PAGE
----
Ms. Duzdar, the junior minister, told Reuters a person cannot be discriminated against in the workplace on the grounds of their religion and said she wanted to wait for a final ECJ ruling on the issue before sending the law to parliament.

“I’m open to discussions about this but in reality one cannot pick individual religions. If you discuss religious dress and symbols, you have to speak about all religions. We work on a dialogue with all religious communities,” she said.

Source: Austria to consider total headscarf ban for public servants – The Globe and Mail

Quebec woman told to remove hijab in court appeals for legal clarification on right to wear religious attire

Hard to imagine her not winning this appeal. The hijab is not the niqab where the Supreme Court, in a convoluted ruling, stated should be case-by-case (Supreme Court niqab ruling: Veil can be worn to testify in some cases):

A Montreal woman who was told to remove her hijab by a judge is appealing a ruling that declined to clarify whether Quebecers have a right to wear religious attire in court, her lawyer said Wednesday.

Rania El-Alloul had sought a legal clarification from Quebec Superior Court after she was denied an appearance in a lower court because she was wearing a hijab.

Superior Court Justice Wilbrod Décarie ruled last month that the Quebec court judge’s decision went against the principles of Canadian law protecting freedom of religion.

But he also said that although El-Alloul’s treatment was regrettable, he could not guarantee she would be allowed to wear her hijab during future court appearances.

“Each case must be evaluated in light of the context that exists during the witness’s appearance,” he wrote in his decision.

On Wednesday, one of El-Alloul’s lawyers said this case-by-case approach creates insecurity for his client and anyone else who may need to access the justice system while wearing religious attire.

“She would have to be worried every time whether she’d be heard or not, which might induce her to settle cases she shouldn’t settle or not to go to court,” Julius Grey said in a phone interview.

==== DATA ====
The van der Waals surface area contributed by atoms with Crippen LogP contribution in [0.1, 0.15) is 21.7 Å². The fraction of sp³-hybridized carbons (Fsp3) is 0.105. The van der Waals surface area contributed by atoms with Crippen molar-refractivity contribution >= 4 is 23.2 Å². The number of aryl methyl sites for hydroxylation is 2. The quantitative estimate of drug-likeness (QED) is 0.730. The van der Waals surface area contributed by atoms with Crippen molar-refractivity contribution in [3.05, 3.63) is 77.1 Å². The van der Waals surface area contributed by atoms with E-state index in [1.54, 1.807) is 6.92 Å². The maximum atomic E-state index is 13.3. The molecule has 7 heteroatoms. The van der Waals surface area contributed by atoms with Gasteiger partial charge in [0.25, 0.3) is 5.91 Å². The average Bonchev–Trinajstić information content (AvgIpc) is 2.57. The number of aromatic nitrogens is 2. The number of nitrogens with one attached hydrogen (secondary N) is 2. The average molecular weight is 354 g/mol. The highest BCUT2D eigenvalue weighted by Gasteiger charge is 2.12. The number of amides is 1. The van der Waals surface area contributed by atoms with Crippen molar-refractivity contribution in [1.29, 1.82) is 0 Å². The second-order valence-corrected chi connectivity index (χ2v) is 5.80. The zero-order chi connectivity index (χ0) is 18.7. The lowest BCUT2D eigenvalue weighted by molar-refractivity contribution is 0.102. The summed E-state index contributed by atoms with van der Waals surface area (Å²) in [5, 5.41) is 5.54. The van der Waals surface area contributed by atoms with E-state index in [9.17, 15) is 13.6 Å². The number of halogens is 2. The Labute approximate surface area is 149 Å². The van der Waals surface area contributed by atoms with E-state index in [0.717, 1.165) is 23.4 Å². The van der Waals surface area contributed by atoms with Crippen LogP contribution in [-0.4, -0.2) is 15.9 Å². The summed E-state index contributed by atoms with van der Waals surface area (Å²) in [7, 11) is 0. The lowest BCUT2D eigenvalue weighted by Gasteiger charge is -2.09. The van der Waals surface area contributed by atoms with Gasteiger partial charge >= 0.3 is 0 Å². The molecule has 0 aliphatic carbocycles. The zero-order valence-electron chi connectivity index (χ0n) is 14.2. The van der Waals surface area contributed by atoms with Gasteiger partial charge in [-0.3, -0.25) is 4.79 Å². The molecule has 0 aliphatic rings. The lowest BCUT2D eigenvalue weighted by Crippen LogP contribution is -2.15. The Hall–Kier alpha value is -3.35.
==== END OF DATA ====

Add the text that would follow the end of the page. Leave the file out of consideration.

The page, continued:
Grey also believes Décarie erred when he ruled it was out of his jurisdiction to make a declaration on whether all litigants have the right to wear religious attire in court.

“When you have a Charter issue, the procedure should not have the effect of depriving someone of their rights,” he said.

A judge refused to hear El-Alloul’s case against the province’s auto insurance board in February 2015 because of her attire.

El-Alloul refused to remove her hijab and the case was put off. It was ultimately settled when the car was returned.

In a statement, El-Alloul said she wanted more than just confirmation the judge had been wrong.

“It isn’t enough that I have been vindicated,” she said. “It’s so important that the successful resolution of my case ensures that no one is ever humiliated the way I was and deprived of their rights.”

Grey said the appeal likely won’t be heard until late 2017.

Muslim Women’s Clothing: Alia Hogben

Good piece by Alia Hogben of the Canadian Council of Muslim Women:

We would agree that clothes are a form of non-verbal communication as they can transmit social signals and identify a person’s class, income, beliefs and employment.

In addition to this kind of cultural norm, they may also communicate religious beliefs. For example, the Amish, the Mennonites, Hasidic Jews and many Muslims express their ideas of modesty by the attire they wear. The rules affect both genders but more emphasis is on women’s dress. For all these women, modesty includes covering their head and their hair, and being physically segregated at certain times or places.

We don’t have to like or agree with the different ways women choose to dress, but surely we can accommodate these choices about clothing as long as they don’t impinge on others, or require onerous accommodation, or become obligatory for all of us.

For example, there is no consensus among Muslims about whether women’s head coverings are mandatory. So any state or country which mandates women’s dress, especially Muslim women’s, is wrong. In the same way, no state should decree that these women should be uncovered.

The burkini is a bathing suit that covers all of the female body except the face. Some communities in France, the land of liberte, egalite et fraternite, have decided that the burkini is incompatible with the values of France. The bikini is now considered more consistent with French values. The burkini apparently threatens French secularism.

However, the bikini has not always illustrated French values. There is a 1957 photograph of a woman in a bikini who is being given a ticket by a policeman for her indecent attire.

A point of interest is that the woman who dons the burkini may still displease the more traditional Muslim males. This is because they would tell her that the profile of her body can be seen and thus her burkini is still not acceptable. She is caught between the “secularists” and the “religious.” Best that she dress as she wishes!

I would plead with the French to pay less attention to women’s clothing and instead deal with the far more serious issues that they have, including immigration, integration, discrimination and identity.

In Canada we are relatively tolerant and accepting of diversity, so that the hijab under the RCMP hat has now become part of the uniform. It became official policy this year. I think the reasoning is that if it does not impede safety or security and does no harm to the wearer or those around, then we can make these accommodations.